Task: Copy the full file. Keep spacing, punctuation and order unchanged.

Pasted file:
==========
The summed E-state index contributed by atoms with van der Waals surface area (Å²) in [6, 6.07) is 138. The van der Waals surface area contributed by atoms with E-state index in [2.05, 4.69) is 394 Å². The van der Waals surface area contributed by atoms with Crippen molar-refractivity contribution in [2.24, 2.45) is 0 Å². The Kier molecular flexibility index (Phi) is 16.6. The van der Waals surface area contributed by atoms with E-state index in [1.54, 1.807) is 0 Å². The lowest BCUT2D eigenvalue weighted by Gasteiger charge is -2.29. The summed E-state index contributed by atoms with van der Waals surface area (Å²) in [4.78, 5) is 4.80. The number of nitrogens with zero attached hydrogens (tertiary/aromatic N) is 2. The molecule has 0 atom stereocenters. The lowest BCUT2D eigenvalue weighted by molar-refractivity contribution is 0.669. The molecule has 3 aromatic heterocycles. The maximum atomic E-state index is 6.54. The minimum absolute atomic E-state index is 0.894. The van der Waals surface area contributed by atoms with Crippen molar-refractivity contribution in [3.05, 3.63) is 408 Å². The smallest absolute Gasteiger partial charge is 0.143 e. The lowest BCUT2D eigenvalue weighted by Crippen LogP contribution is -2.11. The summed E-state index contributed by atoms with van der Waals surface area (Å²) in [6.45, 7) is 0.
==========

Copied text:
The summed E-state index contributed by atoms with van der Waals surface area (Å²) in [6, 6.07) is 138. The van der Waals surface area contributed by atoms with E-state index in [2.05, 4.69) is 394 Å². The van der Waals surface area contributed by atoms with Crippen molar-refractivity contribution in [2.24, 2.45) is 0 Å². The Kier molecular flexibility index (Phi) is 16.6. The van der Waals surface area contributed by atoms with E-state index in [1.54, 1.807) is 0 Å². The lowest BCUT2D eigenvalue weighted by Gasteiger charge is -2.29. The summed E-state index contributed by atoms with van der Waals surface area (Å²) in [4.78, 5) is 4.80. The number of nitrogens with zero attached hydrogens (tertiary/aromatic N) is 2. The molecule has 0 atom stereocenters. The lowest BCUT2D eigenvalue weighted by molar-refractivity contribution is 0.669. The molecule has 3 aromatic heterocycles. The maximum atomic E-state index is 6.54. The minimum absolute atomic E-state index is 0.894. The van der Waals surface area contributed by atoms with Crippen molar-refractivity contribution in [3.05, 3.63) is 408 Å². The smallest absolute Gasteiger partial charge is 0.143 e. The lowest BCUT2D eigenvalue weighted by Crippen LogP contribution is -2.11. The summed E-state index contributed by atoms with van der Waals surface area (Å²) in [6.45, 7) is 0.